Jane L. Lennon
prepared for the 2006 Australian State of the Environment Committee, 2006
Australia's heritage—the surrounding landscape layered with places and associated objects—tells the story of who we are, what we have done in Australia, and our relationship to the environment. We have shaped that landscape and it has shaped us and how we have lived, and formed our cultural identity. To Indigenous Australians, the environment itself is a cultural artefact, having been created by ancestral beings; Indigenous story and ceremony in ‘language', the Dreaming, maintains the country and a group's identity with that country. To other Australians, natural heritage places are landscapes of value.
Awareness of and attachment to this heritage motivate Australians to protect, conserve and celebrate it. Pressures on this heritage result from inadequate understanding, lack of legislation and protection programmes, lack of skills and resources, and developments that impinge on its integrity. Understanding these pressures enables Australians to respond with improved programmes for heritage conservation.
The 1996 State of Environment Report (SoE1996) outlined generic pressures on heritage places and objects, the state of these, and responses to conserve them. The 2001 report was a pioneering effort to test the 43 indicators that were devised in 1998 as a means of providing data about the condition of Australia's historic, Indigenous and natural heritage places and collections (Lennon et al. 2001). In this 2006 assessment, the range of heritage issues encompassed in the previous reports has been collapsed into 25 broader indicators that relate to knowledge, condition, response, skills and community awareness (see Appendix 1).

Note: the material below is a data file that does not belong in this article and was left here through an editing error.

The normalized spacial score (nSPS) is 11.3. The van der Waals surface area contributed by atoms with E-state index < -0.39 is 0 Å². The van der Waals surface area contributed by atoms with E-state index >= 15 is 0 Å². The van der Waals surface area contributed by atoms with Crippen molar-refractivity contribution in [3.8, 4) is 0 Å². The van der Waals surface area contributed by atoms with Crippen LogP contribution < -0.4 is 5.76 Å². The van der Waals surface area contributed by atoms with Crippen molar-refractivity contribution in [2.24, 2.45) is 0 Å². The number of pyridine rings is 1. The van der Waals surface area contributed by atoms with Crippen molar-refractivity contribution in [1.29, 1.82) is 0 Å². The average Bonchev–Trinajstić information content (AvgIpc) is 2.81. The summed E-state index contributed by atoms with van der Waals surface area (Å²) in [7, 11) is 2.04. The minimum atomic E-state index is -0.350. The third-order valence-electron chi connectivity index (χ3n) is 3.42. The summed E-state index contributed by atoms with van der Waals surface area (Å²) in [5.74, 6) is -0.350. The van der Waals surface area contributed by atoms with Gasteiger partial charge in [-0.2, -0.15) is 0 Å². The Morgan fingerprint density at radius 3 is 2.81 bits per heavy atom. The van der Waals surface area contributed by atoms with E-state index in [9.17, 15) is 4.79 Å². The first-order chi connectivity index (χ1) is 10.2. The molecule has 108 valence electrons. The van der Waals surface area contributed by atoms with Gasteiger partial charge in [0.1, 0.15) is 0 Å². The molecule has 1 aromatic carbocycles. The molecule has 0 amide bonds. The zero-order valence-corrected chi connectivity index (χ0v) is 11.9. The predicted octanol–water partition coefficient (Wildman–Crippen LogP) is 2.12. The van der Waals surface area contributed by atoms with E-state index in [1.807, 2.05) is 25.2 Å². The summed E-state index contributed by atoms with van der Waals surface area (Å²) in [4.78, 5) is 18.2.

Data on which to base this report has been gathered in part by the Department of Environment and Heritage and provided through an online Data Reporting System. This commentary draws out the issues and responses, including in particular landscapes and regions. Other state of the environment themes relate to heritage; for example, there are links between Human settlements and heritage places, and Biodiversity is particularly relevant to natural heritage and landscapes, as Coasts and Oceans are for underwater heritage and marine reserves such as the Great Barrier Reef or Monkey Mia.